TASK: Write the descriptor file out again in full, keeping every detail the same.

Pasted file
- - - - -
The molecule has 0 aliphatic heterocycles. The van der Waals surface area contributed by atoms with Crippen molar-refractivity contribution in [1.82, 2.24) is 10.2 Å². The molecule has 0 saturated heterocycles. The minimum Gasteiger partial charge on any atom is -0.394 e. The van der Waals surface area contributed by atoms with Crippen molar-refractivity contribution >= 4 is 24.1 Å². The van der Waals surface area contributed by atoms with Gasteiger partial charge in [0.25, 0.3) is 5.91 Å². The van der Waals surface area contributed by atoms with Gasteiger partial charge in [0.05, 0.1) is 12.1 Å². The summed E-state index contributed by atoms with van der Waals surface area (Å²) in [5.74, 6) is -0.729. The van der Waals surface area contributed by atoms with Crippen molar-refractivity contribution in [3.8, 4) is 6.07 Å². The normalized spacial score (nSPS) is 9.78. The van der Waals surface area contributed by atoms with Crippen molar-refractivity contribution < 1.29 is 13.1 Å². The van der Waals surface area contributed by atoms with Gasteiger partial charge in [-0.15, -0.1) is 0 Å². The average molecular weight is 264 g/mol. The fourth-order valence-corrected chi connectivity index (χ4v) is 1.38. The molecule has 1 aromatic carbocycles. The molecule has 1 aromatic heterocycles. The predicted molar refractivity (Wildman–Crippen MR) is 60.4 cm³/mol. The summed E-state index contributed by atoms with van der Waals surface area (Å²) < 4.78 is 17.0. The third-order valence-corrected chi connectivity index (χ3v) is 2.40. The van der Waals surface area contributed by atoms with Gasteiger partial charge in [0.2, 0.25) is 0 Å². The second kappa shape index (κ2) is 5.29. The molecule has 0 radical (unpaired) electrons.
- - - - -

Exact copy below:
The molecule has 0 aliphatic heterocycles. The van der Waals surface area contributed by atoms with Crippen molar-refractivity contribution in [1.82, 2.24) is 10.2 Å². The molecule has 0 saturated heterocycles. The minimum Gasteiger partial charge on any atom is -0.394 e. The van der Waals surface area contributed by atoms with Crippen molar-refractivity contribution >= 4 is 24.1 Å². The van der Waals surface area contributed by atoms with Gasteiger partial charge in [0.25, 0.3) is 5.91 Å². The van der Waals surface area contributed by atoms with Gasteiger partial charge in [0.05, 0.1) is 12.1 Å². The summed E-state index contributed by atoms with van der Waals surface area (Å²) in [5.74, 6) is -0.729. The van der Waals surface area contributed by atoms with Crippen molar-refractivity contribution in [3.8, 4) is 6.07 Å². The normalized spacial score (nSPS) is 9.78. The van der Waals surface area contributed by atoms with Crippen molar-refractivity contribution < 1.29 is 13.1 Å². The van der Waals surface area contributed by atoms with Gasteiger partial charge in [-0.15, -0.1) is 0 Å². The average molecular weight is 264 g/mol. The fourth-order valence-corrected chi connectivity index (χ4v) is 1.38. The molecule has 1 aromatic carbocycles. The molecule has 1 aromatic heterocycles. The predicted molar refractivity (Wildman–Crippen MR) is 60.4 cm³/mol. The summed E-state index contributed by atoms with van der Waals surface area (Å²) < 4.78 is 17.0. The third-order valence-corrected chi connectivity index (χ3v) is 2.40. The van der Waals surface area contributed by atoms with Gasteiger partial charge in [0.2, 0.25) is 0 Å². The second kappa shape index (κ2) is 5.29. The molecule has 0 radical (unpaired) electrons.